Kris Maria Wanders
1.5 Days in Bryce Canyon National Park
Bryce Canyon National Park is really like no other in the USA. The landscapes are SO incredibly unique. There's no question that it's something you just have to see.
Planning a road trip in Southern Utah? That is no easy feat! So much to see, and there's never enough time. Luckily, I have some good news. I didn’t realize it before visiting, but Bryce is a pretty compact National Park- meaning the majority of sights are concentrated in one area. It doesn't look that way in photos, but you can actually see a lot in a short amount of time. If you really wanted to, you could pretty much see the whole park in one day. We only spent one night in the area and felt it was plenty to get the full experience.
Here's your itinerary:
Day 1: From Zion to Bryce
Due to their locations and proximity, most people head to Bryce after visiting Zion. We were no exception. From Springdale (West Zion), the drive to Bryce is roughly 2 hours. There are a few things I want to mention about this drive. First, there are plenty of stops along the way that are well worth your time (if you can spare it). Our favorites were Red Canyon and Kodachrome Basin State Park (among others, described in this post). Second, the higher elevation of Bryce National Park makes the weather much cooler than in Zion. Despite their close proximity, don't be surprised to experience a 20, 30, or even 40 degree (F) temperature difference, depending on the time of day! We drove through the craziest hail storm I've ever experienced, and the temp dropped by 40 degrees. Bring a warm layer or two!
Once you arrive in the Bryce Canyon area...
Hike Mossy Cave Trail outside of the main park entrance. The route is under 2 miles round trip and features a cave and a waterfall.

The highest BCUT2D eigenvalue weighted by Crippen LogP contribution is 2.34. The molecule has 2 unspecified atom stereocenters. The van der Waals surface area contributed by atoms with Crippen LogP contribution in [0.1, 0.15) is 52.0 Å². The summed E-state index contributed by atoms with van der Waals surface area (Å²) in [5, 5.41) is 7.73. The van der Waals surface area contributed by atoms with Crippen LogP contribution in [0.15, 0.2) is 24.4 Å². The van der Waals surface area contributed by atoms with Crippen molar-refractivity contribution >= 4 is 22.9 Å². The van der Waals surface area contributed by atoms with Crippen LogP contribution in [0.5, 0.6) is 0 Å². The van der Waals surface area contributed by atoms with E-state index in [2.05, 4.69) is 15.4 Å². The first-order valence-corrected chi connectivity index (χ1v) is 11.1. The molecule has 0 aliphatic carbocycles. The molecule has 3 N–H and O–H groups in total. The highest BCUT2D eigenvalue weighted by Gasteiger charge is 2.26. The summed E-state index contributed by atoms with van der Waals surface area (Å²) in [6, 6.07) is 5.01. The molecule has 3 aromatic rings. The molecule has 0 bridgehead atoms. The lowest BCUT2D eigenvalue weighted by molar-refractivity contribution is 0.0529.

Check into Best Western Ruby’s Inn. This hotel is convenient because of its location right outside the park, but it also has plenty of rooms and a really good restaurant!
Eat dinner at Ruby’s Inn Restaurant. Don't worry if there's a line to be seated- it goes quickly. I highly recommend the coconut shrimp!
Head into Bryce for sunset. You can choose from many points along the Rim Trail, including Sunrise, Sunset and Inspiration Points. If you have portrait mode, the Rim Trail is perfect for some dreamy portrait shots!
Tip: There is a park shuttle that you can ride for free, but it is not currently required for entry into the park. If your desired parking lot is full, the shuttle is a good option to still get there.
Go back to Ruby’s Inn for breakfast. It's a buffet, but you can fuel up good before hitting the trails (read: guzzle down coffee)!
Hike the Queens Garden and Navajo loop trail combo. This route is about 4 miles and really gives you a taste of everything. It features Wall Street, ET Hoodoo, Thor’s Hammer and Two Bridges. The switchbacks will get your glutes burning, but they're scenic (a fantastic place for photos and videos)!
If you haven't gotten to it yet, take the Rim Trail to Inspiration Point (you can also try parking at Inspiration Point).
Tip: If you're up to it, some longer hikes you can check out are Fairyland loop trail and Peekaboo loop trail.
Another tip: There are signs posted throughout the park, but it's always a good idea to have a virtual or paper map of your planned hiking route with you!
Post-hike, grab some lunch. I won't lie and say we didn't go to Ruby's Inn a third time. The food was just too good! Their black-bean burger really hit the spot.
After lunch, we drove over to Kanab where we spent 3 days climbing sand dunes and exploring slot canyons. If you're interested in the rest of our trip itinerary, check it out here.
A Few More General Tips?
Start early to beat the crowds- just check what time the restrooms open if you anticipate needing one. There are usually restrooms at major outlooks/observation points. Make sure you’re in the park for sunrise or sunset (or both)! Golden hour in Bryce is pretty hard to beat!
Even though the temperatures may be cooler, don't underestimate how much water you'll need. Bring plenty of water and food with you for your hike(s). I always advocate for having the ten hiking essentials!
As always, please remember to leave our parks better than you found them and follow LNT principles. The desert environment is fragile, so it is extremely important to stay on trail to minimize human impact.